Once the owner of the farm where she worked learned that she had tried to register to vote (which was initially denied because of a trumped up ‘literacy test’), she was immediately fired. Despite having to move house, loose most of her possessions, and ultimately flee for her life, Hamer was free to pursue her calling. Reflecting later, she said “They kicked me off the plantation, they set me free. It’s the best thing that could happen. Now I can work for my people.”

Hamer is perhaps most famous for her speech at the 1964 Democratic Convention during which she described her brutal beating in a Mississippi jail during her struggle to register to vote. President Lyndon Johnson was so frightened by the power of her message that he called an impromptu televised press conference so she would not get any television airtime. But her speech was later aired and inevitably moved even Johnson and many others to help pass the 1964 Voting Rights Act.

Hamer speaking at the 1964 Democratic National Convention in Atlantic City, N.J.

During Hamer’s time as an activist, she traveled extensively, giving powerful speeches on behalf of civil rights. Woven into her speeches was a deep level of confidence, biblical knowledge, and even comedy. One of her famous lines, that appears on her tombstone, is “I’m sick and tired of being sick and tired.” She often inspired other activists with her singing of spiritual Gospel songs during times of great stress and even terror.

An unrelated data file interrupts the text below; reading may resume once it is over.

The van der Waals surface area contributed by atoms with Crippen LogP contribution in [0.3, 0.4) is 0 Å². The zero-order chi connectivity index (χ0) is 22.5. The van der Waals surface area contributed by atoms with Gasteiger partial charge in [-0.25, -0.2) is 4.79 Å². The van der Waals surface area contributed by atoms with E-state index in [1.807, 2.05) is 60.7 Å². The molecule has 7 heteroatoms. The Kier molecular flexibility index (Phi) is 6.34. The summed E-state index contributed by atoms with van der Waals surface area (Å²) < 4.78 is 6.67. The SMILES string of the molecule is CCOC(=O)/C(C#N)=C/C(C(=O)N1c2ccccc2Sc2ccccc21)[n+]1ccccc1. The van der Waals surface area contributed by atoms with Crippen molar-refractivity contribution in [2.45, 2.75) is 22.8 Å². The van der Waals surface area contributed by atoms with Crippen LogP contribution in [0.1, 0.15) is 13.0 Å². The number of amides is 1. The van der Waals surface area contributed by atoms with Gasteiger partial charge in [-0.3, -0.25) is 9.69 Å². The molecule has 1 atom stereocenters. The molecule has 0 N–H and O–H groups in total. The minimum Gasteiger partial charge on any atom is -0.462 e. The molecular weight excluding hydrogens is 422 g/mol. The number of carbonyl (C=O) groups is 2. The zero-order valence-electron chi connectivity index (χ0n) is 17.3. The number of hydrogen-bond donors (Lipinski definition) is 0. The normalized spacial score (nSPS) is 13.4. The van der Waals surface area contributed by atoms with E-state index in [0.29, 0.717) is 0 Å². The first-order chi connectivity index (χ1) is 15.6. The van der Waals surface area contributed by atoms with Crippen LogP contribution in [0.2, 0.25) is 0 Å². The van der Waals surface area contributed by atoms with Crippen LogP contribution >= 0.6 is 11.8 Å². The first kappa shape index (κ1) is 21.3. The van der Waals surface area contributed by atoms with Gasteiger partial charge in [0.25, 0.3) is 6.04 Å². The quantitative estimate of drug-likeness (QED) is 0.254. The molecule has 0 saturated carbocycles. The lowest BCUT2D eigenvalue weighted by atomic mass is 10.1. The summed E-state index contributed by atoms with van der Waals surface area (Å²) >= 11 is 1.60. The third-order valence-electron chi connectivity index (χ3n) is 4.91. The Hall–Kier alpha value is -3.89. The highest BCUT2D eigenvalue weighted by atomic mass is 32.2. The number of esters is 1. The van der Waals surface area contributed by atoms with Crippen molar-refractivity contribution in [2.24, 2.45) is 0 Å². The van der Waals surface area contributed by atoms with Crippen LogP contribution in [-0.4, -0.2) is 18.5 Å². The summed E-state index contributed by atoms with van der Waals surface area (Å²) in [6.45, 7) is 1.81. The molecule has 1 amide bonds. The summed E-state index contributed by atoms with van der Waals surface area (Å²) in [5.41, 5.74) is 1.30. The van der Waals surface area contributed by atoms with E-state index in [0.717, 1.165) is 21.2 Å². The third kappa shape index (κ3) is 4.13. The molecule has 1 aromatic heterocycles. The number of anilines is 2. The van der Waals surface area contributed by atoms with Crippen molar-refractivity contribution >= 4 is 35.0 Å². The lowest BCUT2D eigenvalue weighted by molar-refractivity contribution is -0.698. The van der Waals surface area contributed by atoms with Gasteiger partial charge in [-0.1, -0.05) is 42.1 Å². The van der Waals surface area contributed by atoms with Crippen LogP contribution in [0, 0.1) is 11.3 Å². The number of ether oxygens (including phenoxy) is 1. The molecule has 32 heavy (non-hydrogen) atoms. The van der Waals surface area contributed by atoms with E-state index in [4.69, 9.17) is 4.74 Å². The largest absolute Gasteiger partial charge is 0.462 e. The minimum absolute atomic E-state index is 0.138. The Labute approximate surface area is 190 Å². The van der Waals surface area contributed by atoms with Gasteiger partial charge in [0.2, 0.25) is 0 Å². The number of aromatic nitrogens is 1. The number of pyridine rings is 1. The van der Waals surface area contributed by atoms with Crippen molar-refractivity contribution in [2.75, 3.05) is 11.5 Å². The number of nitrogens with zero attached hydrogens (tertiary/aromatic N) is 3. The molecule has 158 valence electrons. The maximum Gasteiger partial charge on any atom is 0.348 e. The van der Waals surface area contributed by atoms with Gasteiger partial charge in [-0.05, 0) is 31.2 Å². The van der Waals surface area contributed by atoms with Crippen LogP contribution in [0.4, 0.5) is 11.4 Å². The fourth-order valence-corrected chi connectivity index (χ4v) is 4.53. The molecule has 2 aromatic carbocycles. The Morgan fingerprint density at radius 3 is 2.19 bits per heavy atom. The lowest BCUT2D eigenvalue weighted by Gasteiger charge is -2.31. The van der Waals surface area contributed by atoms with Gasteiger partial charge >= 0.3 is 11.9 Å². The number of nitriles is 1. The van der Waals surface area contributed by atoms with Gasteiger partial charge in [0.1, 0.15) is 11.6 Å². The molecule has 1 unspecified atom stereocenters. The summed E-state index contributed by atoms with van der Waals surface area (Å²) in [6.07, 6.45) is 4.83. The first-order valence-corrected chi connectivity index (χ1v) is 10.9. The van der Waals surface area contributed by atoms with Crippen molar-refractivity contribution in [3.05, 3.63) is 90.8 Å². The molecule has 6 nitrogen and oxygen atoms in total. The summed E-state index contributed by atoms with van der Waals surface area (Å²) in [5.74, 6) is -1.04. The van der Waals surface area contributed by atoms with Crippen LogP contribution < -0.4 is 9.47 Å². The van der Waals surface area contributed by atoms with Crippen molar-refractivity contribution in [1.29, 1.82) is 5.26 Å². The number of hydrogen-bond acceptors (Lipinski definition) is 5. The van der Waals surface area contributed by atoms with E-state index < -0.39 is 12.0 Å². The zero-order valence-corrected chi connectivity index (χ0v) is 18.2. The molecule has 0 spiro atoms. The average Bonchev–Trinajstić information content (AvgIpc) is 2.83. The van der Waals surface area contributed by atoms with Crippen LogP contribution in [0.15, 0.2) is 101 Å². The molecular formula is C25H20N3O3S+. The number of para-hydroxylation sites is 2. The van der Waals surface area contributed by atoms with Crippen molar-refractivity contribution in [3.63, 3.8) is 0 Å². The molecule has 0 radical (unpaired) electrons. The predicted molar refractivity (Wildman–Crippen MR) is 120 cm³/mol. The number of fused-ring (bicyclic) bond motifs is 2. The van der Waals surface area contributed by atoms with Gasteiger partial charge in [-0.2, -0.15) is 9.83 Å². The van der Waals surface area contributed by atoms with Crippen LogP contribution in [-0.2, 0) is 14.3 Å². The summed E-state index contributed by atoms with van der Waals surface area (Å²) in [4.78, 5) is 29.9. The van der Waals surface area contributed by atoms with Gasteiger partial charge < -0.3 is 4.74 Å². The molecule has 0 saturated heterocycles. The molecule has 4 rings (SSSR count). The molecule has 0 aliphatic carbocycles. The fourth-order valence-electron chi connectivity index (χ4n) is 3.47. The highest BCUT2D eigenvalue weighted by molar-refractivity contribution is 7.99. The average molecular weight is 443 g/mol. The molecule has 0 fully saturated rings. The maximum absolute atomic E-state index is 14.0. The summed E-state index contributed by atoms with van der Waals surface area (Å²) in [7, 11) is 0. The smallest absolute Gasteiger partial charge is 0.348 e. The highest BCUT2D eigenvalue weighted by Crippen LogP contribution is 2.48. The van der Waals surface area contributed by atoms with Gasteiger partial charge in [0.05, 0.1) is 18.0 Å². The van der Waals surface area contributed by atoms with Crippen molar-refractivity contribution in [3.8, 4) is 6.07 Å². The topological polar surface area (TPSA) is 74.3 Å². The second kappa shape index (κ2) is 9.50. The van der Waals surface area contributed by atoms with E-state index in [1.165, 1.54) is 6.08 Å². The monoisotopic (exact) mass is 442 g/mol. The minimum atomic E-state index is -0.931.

In 1964, Hamer was one of the 11 SNCC delegates (including John Lewis and Harry Belefonte) who visited Ghana. The visit was revolutionary for her, for she saw for the first time black people in charge of their own destiny, including holding positions of political power. (Hamer would run for both for the U.S. Senate in 1964 and the Mississippi State Senate in 1971.) After a three-hour interview with the Diallo Alpha, Director General of the Ministry for Information and Tourism, Hamer received a musical instrument only found in Africa.